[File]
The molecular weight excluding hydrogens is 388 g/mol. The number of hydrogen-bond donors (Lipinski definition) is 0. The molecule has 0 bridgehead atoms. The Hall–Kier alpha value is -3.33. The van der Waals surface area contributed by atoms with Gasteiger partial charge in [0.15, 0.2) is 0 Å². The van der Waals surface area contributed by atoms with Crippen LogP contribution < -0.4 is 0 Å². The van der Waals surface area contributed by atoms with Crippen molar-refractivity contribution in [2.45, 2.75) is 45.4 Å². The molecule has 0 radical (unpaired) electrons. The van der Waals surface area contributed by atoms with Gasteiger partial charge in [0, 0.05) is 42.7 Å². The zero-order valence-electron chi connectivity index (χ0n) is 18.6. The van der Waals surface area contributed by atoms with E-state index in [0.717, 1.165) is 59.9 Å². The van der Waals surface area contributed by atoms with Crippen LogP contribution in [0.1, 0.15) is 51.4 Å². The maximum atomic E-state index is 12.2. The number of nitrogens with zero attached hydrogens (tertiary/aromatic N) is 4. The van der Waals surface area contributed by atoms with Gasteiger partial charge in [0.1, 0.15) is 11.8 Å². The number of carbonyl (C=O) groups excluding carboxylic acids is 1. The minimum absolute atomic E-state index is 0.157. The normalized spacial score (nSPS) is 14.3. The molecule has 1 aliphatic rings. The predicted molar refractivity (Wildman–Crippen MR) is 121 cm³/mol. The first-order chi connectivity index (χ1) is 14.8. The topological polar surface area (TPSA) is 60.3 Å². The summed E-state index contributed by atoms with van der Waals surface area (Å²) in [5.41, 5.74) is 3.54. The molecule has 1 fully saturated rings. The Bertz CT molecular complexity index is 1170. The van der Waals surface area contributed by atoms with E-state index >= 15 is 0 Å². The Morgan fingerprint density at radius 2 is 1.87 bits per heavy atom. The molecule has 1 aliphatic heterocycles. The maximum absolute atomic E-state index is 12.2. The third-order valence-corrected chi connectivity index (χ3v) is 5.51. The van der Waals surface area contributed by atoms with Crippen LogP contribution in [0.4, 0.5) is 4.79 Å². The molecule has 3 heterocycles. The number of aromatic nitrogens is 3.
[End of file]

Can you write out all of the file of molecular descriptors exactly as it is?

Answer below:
The molecular weight excluding hydrogens is 388 g/mol. The number of hydrogen-bond donors (Lipinski definition) is 0. The molecule has 0 bridgehead atoms. The Hall–Kier alpha value is -3.33. The van der Waals surface area contributed by atoms with Gasteiger partial charge in [0.15, 0.2) is 0 Å². The van der Waals surface area contributed by atoms with Crippen LogP contribution < -0.4 is 0 Å². The van der Waals surface area contributed by atoms with Crippen molar-refractivity contribution in [2.45, 2.75) is 45.4 Å². The molecule has 0 radical (unpaired) electrons. The van der Waals surface area contributed by atoms with Gasteiger partial charge in [0, 0.05) is 42.7 Å². The zero-order valence-electron chi connectivity index (χ0n) is 18.6. The van der Waals surface area contributed by atoms with E-state index in [0.717, 1.165) is 59.9 Å². The van der Waals surface area contributed by atoms with Crippen LogP contribution in [0.1, 0.15) is 51.4 Å². The maximum atomic E-state index is 12.2. The number of nitrogens with zero attached hydrogens (tertiary/aromatic N) is 4. The van der Waals surface area contributed by atoms with Gasteiger partial charge in [0.1, 0.15) is 11.8 Å². The number of carbonyl (C=O) groups excluding carboxylic acids is 1. The minimum absolute atomic E-state index is 0.157. The normalized spacial score (nSPS) is 14.3. The molecule has 1 aliphatic rings. The predicted molar refractivity (Wildman–Crippen MR) is 121 cm³/mol. The first-order chi connectivity index (χ1) is 14.8. The topological polar surface area (TPSA) is 60.3 Å². The summed E-state index contributed by atoms with van der Waals surface area (Å²) in [5.41, 5.74) is 3.54. The molecule has 1 fully saturated rings. The Bertz CT molecular complexity index is 1170. The van der Waals surface area contributed by atoms with E-state index >= 15 is 0 Å². The Morgan fingerprint density at radius 2 is 1.87 bits per heavy atom. The molecule has 1 aliphatic heterocycles. The maximum absolute atomic E-state index is 12.2. The third-order valence-corrected chi connectivity index (χ3v) is 5.51. The van der Waals surface area contributed by atoms with Crippen LogP contribution in [0.4, 0.5) is 4.79 Å². The molecule has 3 heterocycles. The number of aromatic nitrogens is 3.